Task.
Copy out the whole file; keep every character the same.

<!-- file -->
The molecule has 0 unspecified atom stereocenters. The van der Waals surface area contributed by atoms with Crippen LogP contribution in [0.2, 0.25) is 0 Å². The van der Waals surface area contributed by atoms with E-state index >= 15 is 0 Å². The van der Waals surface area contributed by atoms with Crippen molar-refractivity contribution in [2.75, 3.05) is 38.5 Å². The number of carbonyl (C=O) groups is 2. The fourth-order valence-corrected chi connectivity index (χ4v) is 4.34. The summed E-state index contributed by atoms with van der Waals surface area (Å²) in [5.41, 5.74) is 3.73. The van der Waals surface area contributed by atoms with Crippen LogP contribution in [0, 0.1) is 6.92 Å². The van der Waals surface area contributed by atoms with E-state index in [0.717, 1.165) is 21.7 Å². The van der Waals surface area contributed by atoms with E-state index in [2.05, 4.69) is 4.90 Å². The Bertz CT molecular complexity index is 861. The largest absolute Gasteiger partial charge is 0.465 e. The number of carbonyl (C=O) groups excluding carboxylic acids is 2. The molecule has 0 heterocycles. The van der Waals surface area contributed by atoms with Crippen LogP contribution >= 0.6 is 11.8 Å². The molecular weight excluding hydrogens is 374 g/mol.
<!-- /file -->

The molecule has 0 unspecified atom stereocenters. The van der Waals surface area contributed by atoms with Crippen LogP contribution in [0.2, 0.25) is 0 Å². The van der Waals surface area contributed by atoms with E-state index >= 15 is 0 Å². The van der Waals surface area contributed by atoms with Crippen molar-refractivity contribution in [2.75, 3.05) is 38.5 Å². The number of carbonyl (C=O) groups is 2. The fourth-order valence-corrected chi connectivity index (χ4v) is 4.34. The summed E-state index contributed by atoms with van der Waals surface area (Å²) in [5.41, 5.74) is 3.73. The van der Waals surface area contributed by atoms with Crippen LogP contribution in [0, 0.1) is 6.92 Å². The van der Waals surface area contributed by atoms with E-state index in [0.717, 1.165) is 21.7 Å². The van der Waals surface area contributed by atoms with E-state index in [2.05, 4.69) is 4.90 Å². The Bertz CT molecular complexity index is 861. The largest absolute Gasteiger partial charge is 0.465 e. The number of carbonyl (C=O) groups excluding carboxylic acids is 2. The molecule has 0 heterocycles. The van der Waals surface area contributed by atoms with Crippen LogP contribution >= 0.6 is 11.8 Å². The molecular weight excluding hydrogens is 374 g/mol.